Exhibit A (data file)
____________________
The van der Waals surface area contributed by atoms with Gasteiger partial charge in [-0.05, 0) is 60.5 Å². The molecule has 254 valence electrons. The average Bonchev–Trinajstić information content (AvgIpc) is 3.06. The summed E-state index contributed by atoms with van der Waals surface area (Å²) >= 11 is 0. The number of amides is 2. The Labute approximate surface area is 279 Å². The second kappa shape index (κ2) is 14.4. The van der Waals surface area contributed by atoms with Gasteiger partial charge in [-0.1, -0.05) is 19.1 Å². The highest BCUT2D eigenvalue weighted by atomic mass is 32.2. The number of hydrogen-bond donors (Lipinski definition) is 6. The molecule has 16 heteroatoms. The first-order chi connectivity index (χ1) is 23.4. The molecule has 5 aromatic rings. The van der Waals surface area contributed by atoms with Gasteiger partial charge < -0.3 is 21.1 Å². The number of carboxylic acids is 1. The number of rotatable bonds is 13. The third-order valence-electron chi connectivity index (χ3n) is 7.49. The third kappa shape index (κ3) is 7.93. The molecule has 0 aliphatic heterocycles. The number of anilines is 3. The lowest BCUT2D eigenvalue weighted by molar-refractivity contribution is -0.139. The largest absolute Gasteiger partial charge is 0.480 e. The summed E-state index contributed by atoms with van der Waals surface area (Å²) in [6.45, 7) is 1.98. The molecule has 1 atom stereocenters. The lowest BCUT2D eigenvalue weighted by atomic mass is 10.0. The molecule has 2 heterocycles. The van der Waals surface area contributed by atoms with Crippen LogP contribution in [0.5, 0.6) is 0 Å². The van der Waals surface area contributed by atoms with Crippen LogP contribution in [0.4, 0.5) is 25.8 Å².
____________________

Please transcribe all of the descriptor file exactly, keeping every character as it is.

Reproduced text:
The van der Waals surface area contributed by atoms with Gasteiger partial charge in [-0.05, 0) is 60.5 Å². The molecule has 254 valence electrons. The average Bonchev–Trinajstić information content (AvgIpc) is 3.06. The summed E-state index contributed by atoms with van der Waals surface area (Å²) >= 11 is 0. The number of amides is 2. The Labute approximate surface area is 279 Å². The second kappa shape index (κ2) is 14.4. The van der Waals surface area contributed by atoms with Gasteiger partial charge in [-0.1, -0.05) is 19.1 Å². The highest BCUT2D eigenvalue weighted by atomic mass is 32.2. The number of hydrogen-bond donors (Lipinski definition) is 6. The molecule has 16 heteroatoms. The first-order chi connectivity index (χ1) is 23.4. The molecule has 5 aromatic rings. The van der Waals surface area contributed by atoms with Gasteiger partial charge < -0.3 is 21.1 Å². The number of carboxylic acids is 1. The number of rotatable bonds is 13. The third-order valence-electron chi connectivity index (χ3n) is 7.49. The third kappa shape index (κ3) is 7.93. The molecule has 0 aliphatic heterocycles. The number of anilines is 3. The lowest BCUT2D eigenvalue weighted by molar-refractivity contribution is -0.139. The largest absolute Gasteiger partial charge is 0.480 e. The summed E-state index contributed by atoms with van der Waals surface area (Å²) in [6.45, 7) is 1.98. The molecule has 1 atom stereocenters. The lowest BCUT2D eigenvalue weighted by atomic mass is 10.0. The molecule has 2 heterocycles. The van der Waals surface area contributed by atoms with Crippen LogP contribution in [0.5, 0.6) is 0 Å². The van der Waals surface area contributed by atoms with Crippen LogP contribution in [0.4, 0.5) is 25.8 Å².